Thanks for this information. As I reported in my original post, I have an overhead TT supply, through a brand new 80 amp fuse in the DNO head, and analogue meter. Northern Powergrid is comfortable with the plastic Lewden enclosure containing a 100mA time delayed RCD and a Fusebox Type 1 Connection type 2 SPD, with line protection through a Mersen FR1 OAM4 OV32  (400 volt 32 amp) fuse. Total circuit length from the Line connection at the RCD through my components back to the Neutral connection at the RCD ~ plus the short cable from the Earth terminal on the SPD to the MET in my installation is 37cm. Difficult to see how it could be made shorter!

I notice that Fusebox now include a dedicated MCB for protection against the SPD failing permanently hard short circuit in some of their Consumer Units and it looks to me as if their total SPD circuit length is well over 50cm assuming the MCB adds just 7cm (its linear dimension).
 
whjohnson
320 Posts
I suspect that the presence of the SPD will make no difference in terms of the supposed protection it is intendended to provide, but at least the regulatory requirement to actually fit one has been met, and the money is in the till of the provider.
AJJewsbury
1881 Posts
At the risk of resurrecting a dead thread, I have just measured a GE series unit (B40 rating) and get ~150nH
Thanks for that Mike - very useful.

Does anyone know what sort of length of 6mm² or 16mm² single core that would compare with?

   - Andy.
mapj1
2467 Posts
Between 6 inches and a foot for that sort of inuctance, depending how much you bend it into a hairpin or loop (higher L) or straighten it out (lower L )
Wire diameter has almost a very modest effect on the shape of the  magnetic field, which is where the energy is stored that makes the inductor do its thing. Bending the wire  or bringing it near other wires is much more influential.

If however you can bring a cable carrying an equal and opposite current near (like L and N in twin and earth cable), then the two magnetic fields of the single wires overlap. In that case at least from a few wire spacings outwards, the fields of the two wires almost cancel, and the effective inductance is greatly reduced - but only for currents in the opposing direction -  measure a twin wire push-push instead of push-pull and you get a very much higher self inductance. So the inductance from the input terminals through an RCD with the load side shorted is a lot less than the sum of the two paths L-input to L output and N input to N output measured seperately.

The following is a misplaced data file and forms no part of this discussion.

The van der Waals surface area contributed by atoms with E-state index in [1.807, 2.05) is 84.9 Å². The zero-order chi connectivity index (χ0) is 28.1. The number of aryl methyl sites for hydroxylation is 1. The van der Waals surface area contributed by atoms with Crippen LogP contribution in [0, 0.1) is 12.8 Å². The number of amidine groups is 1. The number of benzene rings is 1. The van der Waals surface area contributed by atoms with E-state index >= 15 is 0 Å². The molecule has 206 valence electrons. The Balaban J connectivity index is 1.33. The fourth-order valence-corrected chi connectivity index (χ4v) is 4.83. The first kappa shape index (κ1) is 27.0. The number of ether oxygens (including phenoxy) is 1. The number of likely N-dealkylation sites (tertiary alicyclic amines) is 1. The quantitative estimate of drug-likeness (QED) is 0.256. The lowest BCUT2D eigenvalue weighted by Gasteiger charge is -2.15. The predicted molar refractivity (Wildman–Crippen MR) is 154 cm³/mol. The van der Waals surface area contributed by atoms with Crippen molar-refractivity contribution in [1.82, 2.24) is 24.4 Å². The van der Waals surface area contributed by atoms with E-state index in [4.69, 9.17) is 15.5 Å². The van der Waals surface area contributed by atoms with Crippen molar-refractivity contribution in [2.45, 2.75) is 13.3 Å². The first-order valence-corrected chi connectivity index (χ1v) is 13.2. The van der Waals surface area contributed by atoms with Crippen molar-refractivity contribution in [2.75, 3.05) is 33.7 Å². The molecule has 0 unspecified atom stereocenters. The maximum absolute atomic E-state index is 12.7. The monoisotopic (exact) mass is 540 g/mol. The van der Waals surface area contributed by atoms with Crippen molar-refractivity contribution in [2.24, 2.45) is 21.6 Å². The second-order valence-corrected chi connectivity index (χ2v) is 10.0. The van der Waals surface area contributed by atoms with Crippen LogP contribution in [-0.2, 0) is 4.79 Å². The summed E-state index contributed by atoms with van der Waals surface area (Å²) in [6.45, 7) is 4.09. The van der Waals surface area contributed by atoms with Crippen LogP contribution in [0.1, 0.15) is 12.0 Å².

This is also why the AC voltage drop  in high current trefoils is much better if each trefoil bundle  has all 3 phases (and neutral)  in it in preference to widely spaced  bundles  of all phase 1 cores,  and another one bundle of  phase 2 etc.

regards
Mike
 
Jon Steward
20 Posts
whjohnson:
I suspect that the presence of the SPD will make no difference in terms of the supposed protection it is intendended to provide, but at least the regulatory requirement to actually fit one has been met, and the money is in the till of the provider.

Exactly
The spd is a scam money making scheme along with part p. AFDD's and EV chargers

ebee
830 Posts
"measure a twin wire push-push instead of push-pull and you get a very much higher self inductance "

Mike, that immediately made me think of two way switching using 3 core and earth between the two switches
mapj1
2467 Posts
The magnetic fields from some layouts of 2 way switching are much more noticable than others - however, at 50Hz you need a LOT of current before  it matters,  so unless you are either considering 2 way switching for hundreds of amps, or switching RF feeder cables, the balance or otherwise is not likely to be an issue for simple lamps.
There is a related tendency of unbalanced wiring (by which I mean that flow and return currents are not kept close together) to act as an unwanted antenna, at higher frequencies this is significant, so layout can be really quite important, and can be something of a dark art to get right, either for interference getting in and confusing electronic controls, or noise from badly designed switch-mode supplies radiating out and jamming other things.
Even 'simple' things like phone lines are a lot quieter (and the internet more reliable) if lines are properly filtered and are routed as twisted pairs, and do not change to singles that part company for some distance and then rejoin late. Where there have to be sections that are opened up, these need to be kept away  from other potential aggressors/victims
ebee
830 Posts
Cheers, yes I know that T & E to SW! the 3 C & E from SW1 to SW2 might reduce induction loop hearing aid hum in comparison to the ancient tradition of L to SW1, SL to SW2 and T & E betwixt switches.

Apparently "Strappers" are known as "Travellers" in USA I`m told